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Women’s History Month observed aboard the Air Station

By Sgt. Gina C. Rindt | | April 3, 2009

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The Marine Corps was established Nov. 10, 1775, and was formed by the men of the revolution. The Corps, as well as other military branches are in a new age where both men and women are welcome to join the ranks as officers or as enlisted service members.

To honor women’s contributions to the Marines,  the Air Station held a Women’s History Month Observance, Tuesday at the Air Station chapel.

In the early days of the Corps, Lucy Brewer, in secret, became the first woman to serve in the Corps. Disguised as a man, she served in the Marine Detachment aboard the USS Constitution, during the War of 1812.

Opha Mae Johnson was the first woman to enlist in the Marine Corps Reserve on Aug. 13, 1918. She enlisted along with 304 other females who served in the reserves during World War I, helping their male counterparts win the war.

General Thomas Holcomb, the 17th Commandant of the Marine Corps, later announced the formal creation of the Marine Corps Women’s Reserve on Feb. 13, 1943, which allowed women to serve in the Corps.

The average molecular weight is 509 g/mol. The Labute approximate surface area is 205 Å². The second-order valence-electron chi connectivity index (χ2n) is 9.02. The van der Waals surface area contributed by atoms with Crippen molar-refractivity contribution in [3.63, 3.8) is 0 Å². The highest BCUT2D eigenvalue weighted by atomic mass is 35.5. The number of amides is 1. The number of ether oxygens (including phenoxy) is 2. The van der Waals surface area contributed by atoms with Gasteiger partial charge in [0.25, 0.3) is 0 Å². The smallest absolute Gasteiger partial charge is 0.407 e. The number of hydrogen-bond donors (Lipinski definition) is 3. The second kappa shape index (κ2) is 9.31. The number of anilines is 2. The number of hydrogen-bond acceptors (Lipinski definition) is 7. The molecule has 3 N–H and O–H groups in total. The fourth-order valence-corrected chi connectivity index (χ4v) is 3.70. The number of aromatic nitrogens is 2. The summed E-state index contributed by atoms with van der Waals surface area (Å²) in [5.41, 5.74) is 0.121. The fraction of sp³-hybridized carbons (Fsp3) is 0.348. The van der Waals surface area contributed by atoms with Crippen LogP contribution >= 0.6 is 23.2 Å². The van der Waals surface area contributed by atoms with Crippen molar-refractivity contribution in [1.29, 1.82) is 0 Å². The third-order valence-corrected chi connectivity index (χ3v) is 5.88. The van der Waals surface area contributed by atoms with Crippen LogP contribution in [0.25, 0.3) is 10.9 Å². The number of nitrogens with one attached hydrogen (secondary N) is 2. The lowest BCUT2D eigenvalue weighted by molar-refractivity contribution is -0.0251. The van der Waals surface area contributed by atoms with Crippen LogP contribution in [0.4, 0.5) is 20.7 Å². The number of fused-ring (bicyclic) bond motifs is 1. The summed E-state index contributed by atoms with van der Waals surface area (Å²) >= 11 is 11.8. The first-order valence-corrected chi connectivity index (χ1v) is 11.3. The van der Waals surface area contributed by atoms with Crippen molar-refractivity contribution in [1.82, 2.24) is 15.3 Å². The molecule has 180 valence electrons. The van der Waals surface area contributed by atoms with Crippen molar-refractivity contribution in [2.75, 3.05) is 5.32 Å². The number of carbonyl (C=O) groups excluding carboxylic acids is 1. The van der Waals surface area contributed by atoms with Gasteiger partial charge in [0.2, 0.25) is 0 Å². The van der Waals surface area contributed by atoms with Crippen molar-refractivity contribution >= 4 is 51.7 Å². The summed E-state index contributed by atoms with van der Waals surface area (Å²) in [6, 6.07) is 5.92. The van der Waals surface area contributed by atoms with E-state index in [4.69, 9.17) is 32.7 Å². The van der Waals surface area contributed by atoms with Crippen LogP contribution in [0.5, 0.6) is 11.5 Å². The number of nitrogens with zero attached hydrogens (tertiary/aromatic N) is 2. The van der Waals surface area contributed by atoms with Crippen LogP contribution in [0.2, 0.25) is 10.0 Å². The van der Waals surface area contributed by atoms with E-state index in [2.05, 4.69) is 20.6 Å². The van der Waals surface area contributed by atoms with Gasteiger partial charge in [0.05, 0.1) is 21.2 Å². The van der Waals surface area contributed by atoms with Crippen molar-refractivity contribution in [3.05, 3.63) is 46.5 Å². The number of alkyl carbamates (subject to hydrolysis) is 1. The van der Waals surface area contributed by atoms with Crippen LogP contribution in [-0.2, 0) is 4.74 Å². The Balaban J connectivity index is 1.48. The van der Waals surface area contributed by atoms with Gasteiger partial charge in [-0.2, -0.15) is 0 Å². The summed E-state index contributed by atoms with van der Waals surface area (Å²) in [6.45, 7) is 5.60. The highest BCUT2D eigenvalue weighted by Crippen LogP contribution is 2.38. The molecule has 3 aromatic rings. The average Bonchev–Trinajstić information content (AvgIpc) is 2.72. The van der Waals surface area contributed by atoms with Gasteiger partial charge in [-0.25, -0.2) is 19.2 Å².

In 1948, women officially integrated into all United States Armed Forces. Today, regardless of gender, every Marine serves proudly and proficiently in whatever mission the Corps requires.

Less than 100 years after Johnson’s service in the Corps, women fill many key roles as Marines, in both the officer and enlisted ranks.

As the Corps continues to grow, women continue their progress all around the world. The Lionesses, a Marine operational force, is a program compiled of only females, so Iraqi women could be searched as they travel through the cities’ checkpoints, as a way to honor their beliefs.

Connie Hipp, the guest speaker for the Women’s History Month Observance, was also the keynote speaker for the Women’s History event 20 years ago.

“In the forty years since I graduated from high school, I have seen great strides in a women’s ability to participate in the professional world,” Hipp said. “I feel that I have helped pave the way for many of the doors open to women today with my involvement in the community and I like the idea of celebrating the accomplishments of women.”

Hipp is now the executive assistant for the Lowcountry economic network at the Beaufort County’s economic development office. She has also volunteered with many organizations over the years, such as Citizens

Opposed to Domestic Abuse, Child Abuse Prevention Association and volunteer program director for the Beaufort Regional Chamber of Commerce’s leadership program.

“My successful career as a female in a traditional (male) position is something I feel is a great achievement, not just for me, but all females in the world,” Hipp said.

Although Women’s History month has come to a close, women will continue to be celebrated for all they have accomplished, according to Hipp.


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